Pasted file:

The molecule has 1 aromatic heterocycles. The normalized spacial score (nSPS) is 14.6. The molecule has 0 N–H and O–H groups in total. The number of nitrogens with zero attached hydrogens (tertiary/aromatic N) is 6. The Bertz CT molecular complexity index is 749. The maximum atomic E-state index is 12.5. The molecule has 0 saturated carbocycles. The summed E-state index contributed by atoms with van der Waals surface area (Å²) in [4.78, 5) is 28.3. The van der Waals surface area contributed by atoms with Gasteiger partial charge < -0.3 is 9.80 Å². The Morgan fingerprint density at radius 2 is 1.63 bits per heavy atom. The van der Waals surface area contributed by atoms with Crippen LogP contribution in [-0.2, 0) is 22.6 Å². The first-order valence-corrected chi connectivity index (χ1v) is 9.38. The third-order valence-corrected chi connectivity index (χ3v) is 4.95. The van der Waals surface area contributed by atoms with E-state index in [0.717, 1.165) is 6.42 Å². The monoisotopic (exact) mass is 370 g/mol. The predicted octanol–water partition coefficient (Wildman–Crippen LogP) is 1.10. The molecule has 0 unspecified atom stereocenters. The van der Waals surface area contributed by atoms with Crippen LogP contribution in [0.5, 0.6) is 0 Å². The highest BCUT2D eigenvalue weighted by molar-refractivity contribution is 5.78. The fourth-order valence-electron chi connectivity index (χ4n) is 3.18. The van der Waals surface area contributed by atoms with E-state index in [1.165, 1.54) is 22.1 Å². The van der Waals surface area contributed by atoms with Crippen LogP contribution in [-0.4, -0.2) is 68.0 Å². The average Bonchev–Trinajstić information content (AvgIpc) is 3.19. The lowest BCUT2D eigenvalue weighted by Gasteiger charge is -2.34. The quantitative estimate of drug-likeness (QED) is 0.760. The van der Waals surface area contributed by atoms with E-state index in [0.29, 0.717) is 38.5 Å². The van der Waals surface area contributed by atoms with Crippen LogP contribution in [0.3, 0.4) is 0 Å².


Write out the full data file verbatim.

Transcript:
The molecule has 1 aromatic heterocycles. The normalized spacial score (nSPS) is 14.6. The molecule has 0 N–H and O–H groups in total. The number of nitrogens with zero attached hydrogens (tertiary/aromatic N) is 6. The Bertz CT molecular complexity index is 749. The maximum atomic E-state index is 12.5. The molecule has 0 saturated carbocycles. The summed E-state index contributed by atoms with van der Waals surface area (Å²) in [4.78, 5) is 28.3. The van der Waals surface area contributed by atoms with Gasteiger partial charge < -0.3 is 9.80 Å². The Morgan fingerprint density at radius 2 is 1.63 bits per heavy atom. The van der Waals surface area contributed by atoms with Crippen LogP contribution in [-0.2, 0) is 22.6 Å². The first-order valence-corrected chi connectivity index (χ1v) is 9.38. The third-order valence-corrected chi connectivity index (χ3v) is 4.95. The van der Waals surface area contributed by atoms with E-state index in [0.717, 1.165) is 6.42 Å². The monoisotopic (exact) mass is 370 g/mol. The predicted octanol–water partition coefficient (Wildman–Crippen LogP) is 1.10. The molecule has 0 unspecified atom stereocenters. The van der Waals surface area contributed by atoms with Crippen LogP contribution in [0.5, 0.6) is 0 Å². The highest BCUT2D eigenvalue weighted by molar-refractivity contribution is 5.78. The fourth-order valence-electron chi connectivity index (χ4n) is 3.18. The van der Waals surface area contributed by atoms with E-state index in [1.165, 1.54) is 22.1 Å². The van der Waals surface area contributed by atoms with Crippen LogP contribution in [-0.4, -0.2) is 68.0 Å². The average Bonchev–Trinajstić information content (AvgIpc) is 3.19. The lowest BCUT2D eigenvalue weighted by Gasteiger charge is -2.34. The quantitative estimate of drug-likeness (QED) is 0.760. The van der Waals surface area contributed by atoms with E-state index in [0.29, 0.717) is 38.5 Å². The van der Waals surface area contributed by atoms with Crippen LogP contribution in [0.3, 0.4) is 0 Å².